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Today's Stichomancy for Moby

The first excerpt represents the element of Air. It speaks of mental influences and the process of thought, and is drawn from Macbeth by William Shakespeare:

Confess'd his Treasons, implor'd your Highnesse Pardon, And set forth a deepe Repentance: Nothing in his Life became him, Like the leauing it. Hee dy'de, As one that had beene studied in his death, To throw away the dearest thing he ow'd, As 'twere a carelesse Trifle

King. There's no Art, To finde the Mindes construction in the Face. He was a Gentleman, on whom I built An absolute Trust.


Macbeth
The second excerpt represents the element of Fire. It speaks of emotional influences and base passions, and is drawn from An Inland Voyage by Robert Louis Stevenson:

burial, we do our good and bad with a high hand and almost offensively; and make even our alms a witness-bearing and an act of war against the wrong.

After Hautmont, the sun came forth again and the wind went down; and a little paddling took us beyond the ironworks and through a delectable land. The river wound among low hills, so that sometimes the sun was at our backs, and sometimes it stood right ahead, and the river before us was one sheet of intolerable glory. On either hand, meadows and orchards bordered, with a margin of sedge and water flowers, upon the river. The hedges were of great height, woven about the trunks of hedgerow elms; and the fields, as

The third excerpt represents the element of Water. It speaks of pure spiritual influences and feelings of love, and is drawn from Early Short Fiction of Edith Wharton by Edith Wharton:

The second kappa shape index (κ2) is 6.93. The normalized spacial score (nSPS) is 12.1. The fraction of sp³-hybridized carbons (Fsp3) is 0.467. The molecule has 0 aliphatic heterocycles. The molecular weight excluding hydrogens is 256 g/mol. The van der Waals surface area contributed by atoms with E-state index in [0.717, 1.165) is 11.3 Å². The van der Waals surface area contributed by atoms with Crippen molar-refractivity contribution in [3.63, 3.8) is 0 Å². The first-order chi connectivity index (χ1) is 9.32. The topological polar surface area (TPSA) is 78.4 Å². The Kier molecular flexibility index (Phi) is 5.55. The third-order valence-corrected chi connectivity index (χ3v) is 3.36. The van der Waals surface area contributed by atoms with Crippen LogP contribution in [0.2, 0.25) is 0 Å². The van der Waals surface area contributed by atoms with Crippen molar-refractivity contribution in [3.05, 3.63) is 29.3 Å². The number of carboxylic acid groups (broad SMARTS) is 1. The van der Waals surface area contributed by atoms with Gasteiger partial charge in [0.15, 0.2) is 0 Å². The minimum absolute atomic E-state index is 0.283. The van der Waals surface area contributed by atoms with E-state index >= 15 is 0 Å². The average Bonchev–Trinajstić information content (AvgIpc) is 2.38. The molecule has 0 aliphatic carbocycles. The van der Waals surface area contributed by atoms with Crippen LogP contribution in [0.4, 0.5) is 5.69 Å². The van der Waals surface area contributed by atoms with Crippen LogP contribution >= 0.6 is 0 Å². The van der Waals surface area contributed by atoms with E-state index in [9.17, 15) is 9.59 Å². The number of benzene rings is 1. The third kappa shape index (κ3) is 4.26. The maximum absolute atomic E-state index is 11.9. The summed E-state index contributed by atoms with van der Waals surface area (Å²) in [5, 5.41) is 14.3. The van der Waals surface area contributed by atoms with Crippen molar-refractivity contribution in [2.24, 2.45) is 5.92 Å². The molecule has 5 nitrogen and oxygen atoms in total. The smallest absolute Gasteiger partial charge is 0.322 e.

"Do you see the pomegranate bud in this rug? Place yourself there--keep your left foot on it, please. And now, Sybilla, draw the cord."

Miss Lombard advanced and placed her hand on a cord hidden behind the velvet curtain.

"Ah," said the doctor, "one moment: I should like you, while looking at the picture, to have in mind a few lines of verse. Sybilla--"

Without the slightest change of countenance, and with a promptness which proved her to be prepared for the request, Miss Lombard began to recite, in a full round voice like her mother's,

The fourth excerpt represents the element of Earth. It speaks of physical influences and the impact of the unseen on the visible world, and is drawn from The Importance of Being Earnest by Oscar Wilde:

delicate exotic fruit; touch it and the bloom is gone. The whole theory of modern education is radically unsound. Fortunately in England, at any rate, education produces no effect whatsoever. If it did, it would prove a serious danger to the upper classes, and probably lead to acts of violence in Grosvenor Square. What is your income?

JACK. Between seven and eight thousand a year.

LADY BRACKNELL. [Makes a note in her book.] In land, or in investments?

JACK. In investments, chiefly.

LADY BRACKNELL. That is satisfactory. What between the duties